If we're talking about the same thing, there will be hoses attached to it. When the valve is open, the engine draws the stored fuel vapors from the charcoal canister and burns them. The valve can only be fully open or fully closed. Cycling on and off is how the amount of flow is controlled. There are conditions that must be met before the valve is opened. Typically the engine must be warmed up, and on most cars, the valve only opens at higher speeds where it won't be noticed. If the valve is opened when not expected, the engine will receive a tiny little bit of extra fuel, and the lack of corresponding extra air will be detected by the oxygen sensor. The Engine Computer will memorize a diagnostic fault code related to "running too rich", and turn on the Check Engine light. Some vehicles even have the capability to measure flow through the hoses and set a different fault code if it isn't correct.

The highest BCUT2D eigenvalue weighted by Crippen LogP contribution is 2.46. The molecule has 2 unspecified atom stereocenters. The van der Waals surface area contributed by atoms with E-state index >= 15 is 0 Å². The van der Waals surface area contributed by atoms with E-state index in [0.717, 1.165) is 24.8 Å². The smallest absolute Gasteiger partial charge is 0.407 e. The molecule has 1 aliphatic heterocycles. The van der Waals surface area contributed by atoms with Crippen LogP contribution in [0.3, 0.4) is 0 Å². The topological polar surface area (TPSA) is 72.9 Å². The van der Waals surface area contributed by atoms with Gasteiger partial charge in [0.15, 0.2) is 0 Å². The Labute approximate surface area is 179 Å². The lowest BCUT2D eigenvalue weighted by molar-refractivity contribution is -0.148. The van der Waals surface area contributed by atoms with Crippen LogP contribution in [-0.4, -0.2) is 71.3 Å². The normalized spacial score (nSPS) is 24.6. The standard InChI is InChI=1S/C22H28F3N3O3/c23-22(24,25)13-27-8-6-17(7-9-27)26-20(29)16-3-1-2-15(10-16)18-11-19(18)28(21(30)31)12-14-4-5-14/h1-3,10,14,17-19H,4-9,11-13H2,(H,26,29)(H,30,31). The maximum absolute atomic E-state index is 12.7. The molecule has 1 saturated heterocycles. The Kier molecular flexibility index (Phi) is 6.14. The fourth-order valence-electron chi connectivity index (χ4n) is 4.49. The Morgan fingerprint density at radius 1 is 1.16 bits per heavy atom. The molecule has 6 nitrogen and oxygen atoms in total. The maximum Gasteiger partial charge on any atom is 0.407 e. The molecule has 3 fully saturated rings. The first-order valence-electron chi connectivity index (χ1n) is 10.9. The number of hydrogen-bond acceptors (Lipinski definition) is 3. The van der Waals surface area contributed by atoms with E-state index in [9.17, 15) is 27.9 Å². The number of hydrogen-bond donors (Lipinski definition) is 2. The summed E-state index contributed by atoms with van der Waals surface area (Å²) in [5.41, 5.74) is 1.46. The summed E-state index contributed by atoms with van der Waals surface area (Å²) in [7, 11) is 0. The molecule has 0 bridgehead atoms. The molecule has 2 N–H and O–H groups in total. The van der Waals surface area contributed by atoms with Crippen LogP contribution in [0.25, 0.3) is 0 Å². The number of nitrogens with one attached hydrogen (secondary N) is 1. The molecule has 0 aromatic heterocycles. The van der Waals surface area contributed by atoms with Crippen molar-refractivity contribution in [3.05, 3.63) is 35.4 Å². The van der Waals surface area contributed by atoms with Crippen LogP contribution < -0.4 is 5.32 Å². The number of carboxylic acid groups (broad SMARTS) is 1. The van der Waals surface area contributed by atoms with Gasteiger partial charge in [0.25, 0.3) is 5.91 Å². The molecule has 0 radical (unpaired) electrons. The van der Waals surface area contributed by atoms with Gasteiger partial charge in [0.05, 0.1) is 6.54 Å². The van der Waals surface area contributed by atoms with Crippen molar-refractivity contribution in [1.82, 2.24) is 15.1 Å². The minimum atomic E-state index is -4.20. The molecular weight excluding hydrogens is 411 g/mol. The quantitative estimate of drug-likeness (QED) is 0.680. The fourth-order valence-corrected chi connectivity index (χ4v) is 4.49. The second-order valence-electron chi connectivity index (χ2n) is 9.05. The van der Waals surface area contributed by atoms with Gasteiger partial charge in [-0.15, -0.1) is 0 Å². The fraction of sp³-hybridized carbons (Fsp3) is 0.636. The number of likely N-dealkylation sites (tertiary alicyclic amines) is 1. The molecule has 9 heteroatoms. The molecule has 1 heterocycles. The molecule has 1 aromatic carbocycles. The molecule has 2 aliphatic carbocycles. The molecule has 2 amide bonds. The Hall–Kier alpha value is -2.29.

This system should not cause the engine to run rough. If I'm wrong, you can prove it by pinching one of those hoses to block the flow of the fuel vapors. If the engine smooths out, the valve is probably not meant to open at idle or low speeds. The problem would not be with the valve itself, but with the control circuit.
Normally the Engine Computer will detect engine misfires and set the appropriate fault code. If there are no codes stored, your mechanic can connect a hand-held computer, called a scanner, to watch various sensor values while the engine is running. That information can help determine the cause of the rough running.